Author Notes: Thanks to Tanaqui for the beta.

Under God’s Cloud

By the time Krantz had finished typing up his final report, the offices of Boston PD’s Bureau of Investigative Services were dark and quiet, the nightshift his only company. Hitting print, he waited for the machine to spit out the copies.

He supposed he should be satisfied with the last few days’ work. They’d solved Gretchen Albright’s brutal killing and one less murderer walked the streets of Boston: though Chad Goodwell had put a bullet in his own brain before confessing to the crime, a witness had seen him outside Gretchen’s house around the time of the murder, and they’d found his finger prints all over her kitchen and the tape measure that had been the murder weapon. If it was good enough for the commissioner, it should’ve been good enough for Victor Krantz. Case closed, end of story.

Except Krantz couldn’t shake the feeling the story had only just begun. And in his nearly twenty years on the job, he’d learned to listen to such feelings.

The printer was done, and Krantz reached over to grab the sheets, automatically giving the report a last look over. Two words jumped out from the text: Paul Callan.

Krantz scratched his neck, huffing quietly to himself. It all came back to Callan, didn’t it? Gretchen had sketched his picture in her diary. Danielle Franklin had talked to him on the phone minutes before she died. And he’d been there to stop Chad Goodwell from bashing Kenneth Webster’s head in with an iron.

Under normal circumstances, all that would’ve been more than enough to set off Krantz’s internal alarms. But as if Callan’s apparent involvement with the victims wasn’t enough, he’d also told the Denver police as much of a cock-and-bull a story as he’d given to Krantz when explaining his whereabouts the night Gretchen died.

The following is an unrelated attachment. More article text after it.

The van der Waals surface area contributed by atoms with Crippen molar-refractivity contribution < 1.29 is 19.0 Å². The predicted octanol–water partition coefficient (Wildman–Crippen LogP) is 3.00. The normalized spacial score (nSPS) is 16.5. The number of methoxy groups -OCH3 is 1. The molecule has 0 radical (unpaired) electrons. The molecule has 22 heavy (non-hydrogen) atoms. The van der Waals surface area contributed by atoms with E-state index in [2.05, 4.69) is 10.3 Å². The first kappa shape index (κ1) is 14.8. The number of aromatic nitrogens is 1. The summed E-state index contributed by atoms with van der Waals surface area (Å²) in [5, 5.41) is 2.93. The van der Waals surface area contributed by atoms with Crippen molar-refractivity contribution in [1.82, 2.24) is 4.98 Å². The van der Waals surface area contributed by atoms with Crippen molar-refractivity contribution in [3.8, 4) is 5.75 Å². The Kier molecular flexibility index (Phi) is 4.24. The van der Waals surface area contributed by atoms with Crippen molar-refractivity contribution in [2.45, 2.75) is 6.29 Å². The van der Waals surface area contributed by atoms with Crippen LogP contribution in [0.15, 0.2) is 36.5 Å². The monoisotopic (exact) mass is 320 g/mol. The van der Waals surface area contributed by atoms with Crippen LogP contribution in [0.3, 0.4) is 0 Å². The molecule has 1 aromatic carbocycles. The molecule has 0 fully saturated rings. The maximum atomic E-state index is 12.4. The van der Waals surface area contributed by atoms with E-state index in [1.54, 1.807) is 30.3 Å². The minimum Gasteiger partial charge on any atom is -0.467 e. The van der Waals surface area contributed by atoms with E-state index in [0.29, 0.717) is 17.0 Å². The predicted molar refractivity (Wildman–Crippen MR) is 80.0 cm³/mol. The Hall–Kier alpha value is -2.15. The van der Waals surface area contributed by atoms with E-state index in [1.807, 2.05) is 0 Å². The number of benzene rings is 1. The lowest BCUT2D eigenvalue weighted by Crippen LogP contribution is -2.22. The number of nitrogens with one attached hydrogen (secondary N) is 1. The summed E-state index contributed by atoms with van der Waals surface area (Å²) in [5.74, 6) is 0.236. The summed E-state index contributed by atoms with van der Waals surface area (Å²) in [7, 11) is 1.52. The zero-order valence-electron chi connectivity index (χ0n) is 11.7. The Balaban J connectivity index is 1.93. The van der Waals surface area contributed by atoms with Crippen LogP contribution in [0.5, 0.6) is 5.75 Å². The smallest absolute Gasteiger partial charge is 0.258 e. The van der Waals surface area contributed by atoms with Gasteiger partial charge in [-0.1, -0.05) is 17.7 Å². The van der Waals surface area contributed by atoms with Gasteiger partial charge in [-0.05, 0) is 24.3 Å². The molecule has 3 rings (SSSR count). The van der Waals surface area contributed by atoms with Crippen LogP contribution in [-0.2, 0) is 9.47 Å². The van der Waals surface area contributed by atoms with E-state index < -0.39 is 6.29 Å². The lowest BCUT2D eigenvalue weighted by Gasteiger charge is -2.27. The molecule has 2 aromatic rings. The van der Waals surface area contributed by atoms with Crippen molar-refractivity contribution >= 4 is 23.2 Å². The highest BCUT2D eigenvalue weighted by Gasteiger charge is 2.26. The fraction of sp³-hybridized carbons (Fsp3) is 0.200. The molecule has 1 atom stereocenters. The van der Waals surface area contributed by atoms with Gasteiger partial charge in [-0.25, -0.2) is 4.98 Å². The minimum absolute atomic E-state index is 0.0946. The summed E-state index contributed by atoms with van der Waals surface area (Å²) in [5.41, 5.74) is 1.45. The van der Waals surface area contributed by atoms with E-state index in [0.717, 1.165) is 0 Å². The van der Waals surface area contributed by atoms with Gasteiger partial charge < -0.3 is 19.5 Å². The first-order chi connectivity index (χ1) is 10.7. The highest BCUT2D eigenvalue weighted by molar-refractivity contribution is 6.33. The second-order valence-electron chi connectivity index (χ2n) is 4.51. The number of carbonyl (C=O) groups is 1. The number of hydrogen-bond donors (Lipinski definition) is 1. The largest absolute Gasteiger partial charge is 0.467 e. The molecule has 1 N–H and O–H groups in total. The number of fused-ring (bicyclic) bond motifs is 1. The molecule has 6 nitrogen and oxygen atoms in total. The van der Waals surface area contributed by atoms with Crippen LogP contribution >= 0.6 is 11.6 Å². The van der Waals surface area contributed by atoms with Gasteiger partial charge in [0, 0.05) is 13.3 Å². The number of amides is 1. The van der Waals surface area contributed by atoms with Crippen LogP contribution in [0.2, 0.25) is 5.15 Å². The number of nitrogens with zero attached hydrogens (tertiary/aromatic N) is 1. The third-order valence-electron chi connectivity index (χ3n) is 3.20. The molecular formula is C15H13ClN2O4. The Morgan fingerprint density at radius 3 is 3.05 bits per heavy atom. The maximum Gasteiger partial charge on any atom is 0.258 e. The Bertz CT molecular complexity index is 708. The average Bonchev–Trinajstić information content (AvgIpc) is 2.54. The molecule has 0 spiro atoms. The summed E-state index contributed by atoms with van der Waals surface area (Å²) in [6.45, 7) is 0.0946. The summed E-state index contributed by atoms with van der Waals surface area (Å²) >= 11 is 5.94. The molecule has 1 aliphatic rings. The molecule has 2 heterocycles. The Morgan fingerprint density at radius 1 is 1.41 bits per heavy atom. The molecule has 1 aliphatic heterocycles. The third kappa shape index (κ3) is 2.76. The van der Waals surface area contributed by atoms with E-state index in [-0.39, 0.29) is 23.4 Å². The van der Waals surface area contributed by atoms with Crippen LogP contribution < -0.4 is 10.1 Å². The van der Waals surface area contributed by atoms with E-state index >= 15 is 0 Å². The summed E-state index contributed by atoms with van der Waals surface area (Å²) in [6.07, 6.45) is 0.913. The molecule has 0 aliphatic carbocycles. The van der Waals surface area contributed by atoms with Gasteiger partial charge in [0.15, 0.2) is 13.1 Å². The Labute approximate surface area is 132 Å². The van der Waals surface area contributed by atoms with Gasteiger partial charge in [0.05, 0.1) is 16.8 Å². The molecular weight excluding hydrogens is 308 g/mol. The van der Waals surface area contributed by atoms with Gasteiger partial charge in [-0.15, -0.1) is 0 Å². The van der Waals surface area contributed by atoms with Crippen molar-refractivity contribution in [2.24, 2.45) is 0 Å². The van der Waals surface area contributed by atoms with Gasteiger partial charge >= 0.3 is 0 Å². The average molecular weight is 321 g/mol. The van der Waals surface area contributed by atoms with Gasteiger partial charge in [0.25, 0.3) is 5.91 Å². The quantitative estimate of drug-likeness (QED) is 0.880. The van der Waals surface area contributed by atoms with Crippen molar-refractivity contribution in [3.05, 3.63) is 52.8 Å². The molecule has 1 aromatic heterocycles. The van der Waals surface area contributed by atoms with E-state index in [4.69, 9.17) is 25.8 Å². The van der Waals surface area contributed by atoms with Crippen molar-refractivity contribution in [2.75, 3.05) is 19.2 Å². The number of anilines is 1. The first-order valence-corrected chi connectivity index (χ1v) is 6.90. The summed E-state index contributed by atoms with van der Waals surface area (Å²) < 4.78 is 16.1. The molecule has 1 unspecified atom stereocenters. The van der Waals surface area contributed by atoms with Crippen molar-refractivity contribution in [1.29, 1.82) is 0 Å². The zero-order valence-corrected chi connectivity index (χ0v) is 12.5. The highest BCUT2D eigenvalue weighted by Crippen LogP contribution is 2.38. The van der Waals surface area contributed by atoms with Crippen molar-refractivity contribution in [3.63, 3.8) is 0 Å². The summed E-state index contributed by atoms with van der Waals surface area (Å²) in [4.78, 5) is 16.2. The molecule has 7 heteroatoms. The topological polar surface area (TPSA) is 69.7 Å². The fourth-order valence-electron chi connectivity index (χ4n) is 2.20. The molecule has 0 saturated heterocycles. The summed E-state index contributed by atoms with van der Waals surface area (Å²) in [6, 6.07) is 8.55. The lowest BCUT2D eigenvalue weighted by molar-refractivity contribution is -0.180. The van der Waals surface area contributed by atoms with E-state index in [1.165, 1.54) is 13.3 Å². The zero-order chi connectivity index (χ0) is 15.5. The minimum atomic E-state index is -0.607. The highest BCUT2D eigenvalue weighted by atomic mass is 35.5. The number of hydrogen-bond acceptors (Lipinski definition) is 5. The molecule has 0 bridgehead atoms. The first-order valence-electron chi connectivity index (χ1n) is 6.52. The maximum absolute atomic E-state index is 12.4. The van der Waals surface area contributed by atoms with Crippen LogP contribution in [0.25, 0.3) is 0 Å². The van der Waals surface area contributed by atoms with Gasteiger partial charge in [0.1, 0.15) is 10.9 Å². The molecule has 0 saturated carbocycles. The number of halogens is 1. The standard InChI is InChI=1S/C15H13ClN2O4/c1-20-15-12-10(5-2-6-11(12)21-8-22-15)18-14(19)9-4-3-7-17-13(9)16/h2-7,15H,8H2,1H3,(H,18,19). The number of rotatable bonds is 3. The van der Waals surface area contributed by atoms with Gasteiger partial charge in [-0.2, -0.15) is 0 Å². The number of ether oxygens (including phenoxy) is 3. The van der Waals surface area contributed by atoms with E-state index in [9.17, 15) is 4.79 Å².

Krantz snorted another wry laugh at his own expense as he thought about Callan’s tales: speaking walls in Weymouth, blood forming itself into words…. From most people, that would have sounded certifiably insane. Except—Krantz darted an uncomfortable look around the office, almost as if afraid someone might be near enough to read his thoughts—he’d believed Callan was telling the truth when he’d first talked to him. He’d been too sincere to be lying—well, except for the part when he’d denied he recognized the words scrawled in Gretchen’s diary. Seeing how the rest of the case played out, Krantz couldn’t really hold that against him.

Callan had told the police in Oregon that Goodwell believed he was doing God’s work in killing those people, that God’s voice had told him what to do. Krantz was certainly inclined to trust Callan’s word on that. After all, why else would a college kid travel halfway across the country to murder people he’d never met and who appeared to have nothing in common whatsoever?

Except the victims did have something in common: Paul Callan. And having seen words written in their own blood. How crazy was that? It made Callan’s alibi of waiting for the walls to speak seem almost normal.

Krantz shuffled the pages into a pile, and searched for a stapler. He’d looked into that organization Callan worked for, of course. Soli—something or other. He cast another glance at the print-outs. Sodalitas Quaerito, that was it. Despite the weird name, they seemed kosher. Even had a former Boston cop working for them; he’d asked around, and she had a solid reputation, despite having an ex- husband in jail.

Yeah, Krantz decided as he stapled the pages together and put them in the Albright case file, he’d be very interested to hear Callan’s story. Perhaps he should call him up in the morning, see if Callan would give him the long version after all.

He put the folder onto a small stack of similar files, to be taken away to the archives in the morning and hidden away in labeled boxes, and was about to reach for his coat and switch off the desk lamp when his phone rang.

He glared at it for a moment, before picking up on the second ring. “Krantz.”

“Ah, Detective, glad I caught you. A body’s just been recovered in Brookline and—.”

With one hand clutching the phone to his ear, Krantz flipped his notepad open to a clean page with the other and snatched a pencil from the holder, his mind already on the new case.

Boston might not be Detroit or Washington, but it had its fair share of murders, and all those victims deserved justice as much as Gretchen Albright. Callan would have to wait.


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